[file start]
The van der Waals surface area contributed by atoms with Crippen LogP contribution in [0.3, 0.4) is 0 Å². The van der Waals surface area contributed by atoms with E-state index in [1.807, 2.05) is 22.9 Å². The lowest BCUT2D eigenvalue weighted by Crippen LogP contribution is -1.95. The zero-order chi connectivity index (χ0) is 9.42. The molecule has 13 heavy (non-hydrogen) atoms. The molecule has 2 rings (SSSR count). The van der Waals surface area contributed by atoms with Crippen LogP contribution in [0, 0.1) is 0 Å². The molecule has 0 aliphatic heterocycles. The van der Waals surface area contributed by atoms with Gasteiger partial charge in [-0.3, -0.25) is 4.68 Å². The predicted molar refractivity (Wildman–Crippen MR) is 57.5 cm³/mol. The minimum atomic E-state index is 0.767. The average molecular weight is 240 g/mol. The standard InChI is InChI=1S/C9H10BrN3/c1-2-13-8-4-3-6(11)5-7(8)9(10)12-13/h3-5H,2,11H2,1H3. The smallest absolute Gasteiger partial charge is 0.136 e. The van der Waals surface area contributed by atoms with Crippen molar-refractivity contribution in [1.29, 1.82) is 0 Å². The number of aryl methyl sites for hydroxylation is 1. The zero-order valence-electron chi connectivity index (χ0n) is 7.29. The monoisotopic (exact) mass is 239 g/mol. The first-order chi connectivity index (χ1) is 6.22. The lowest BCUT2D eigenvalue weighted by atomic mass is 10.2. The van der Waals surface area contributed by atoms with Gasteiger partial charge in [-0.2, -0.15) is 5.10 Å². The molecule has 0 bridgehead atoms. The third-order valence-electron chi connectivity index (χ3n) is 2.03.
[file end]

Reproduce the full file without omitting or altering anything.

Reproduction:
The van der Waals surface area contributed by atoms with Crippen LogP contribution in [0.3, 0.4) is 0 Å². The van der Waals surface area contributed by atoms with E-state index in [1.807, 2.05) is 22.9 Å². The lowest BCUT2D eigenvalue weighted by Crippen LogP contribution is -1.95. The zero-order chi connectivity index (χ0) is 9.42. The molecule has 13 heavy (non-hydrogen) atoms. The molecule has 2 rings (SSSR count). The van der Waals surface area contributed by atoms with Crippen LogP contribution in [0, 0.1) is 0 Å². The molecule has 0 aliphatic heterocycles. The van der Waals surface area contributed by atoms with Gasteiger partial charge in [-0.3, -0.25) is 4.68 Å². The predicted molar refractivity (Wildman–Crippen MR) is 57.5 cm³/mol. The minimum atomic E-state index is 0.767. The average molecular weight is 240 g/mol. The standard InChI is InChI=1S/C9H10BrN3/c1-2-13-8-4-3-6(11)5-7(8)9(10)12-13/h3-5H,2,11H2,1H3. The smallest absolute Gasteiger partial charge is 0.136 e. The van der Waals surface area contributed by atoms with Crippen molar-refractivity contribution in [1.29, 1.82) is 0 Å². The number of aryl methyl sites for hydroxylation is 1. The zero-order valence-electron chi connectivity index (χ0n) is 7.29. The monoisotopic (exact) mass is 239 g/mol. The first-order chi connectivity index (χ1) is 6.22. The lowest BCUT2D eigenvalue weighted by atomic mass is 10.2. The van der Waals surface area contributed by atoms with Gasteiger partial charge in [-0.2, -0.15) is 5.10 Å². The molecule has 0 bridgehead atoms. The third-order valence-electron chi connectivity index (χ3n) is 2.03.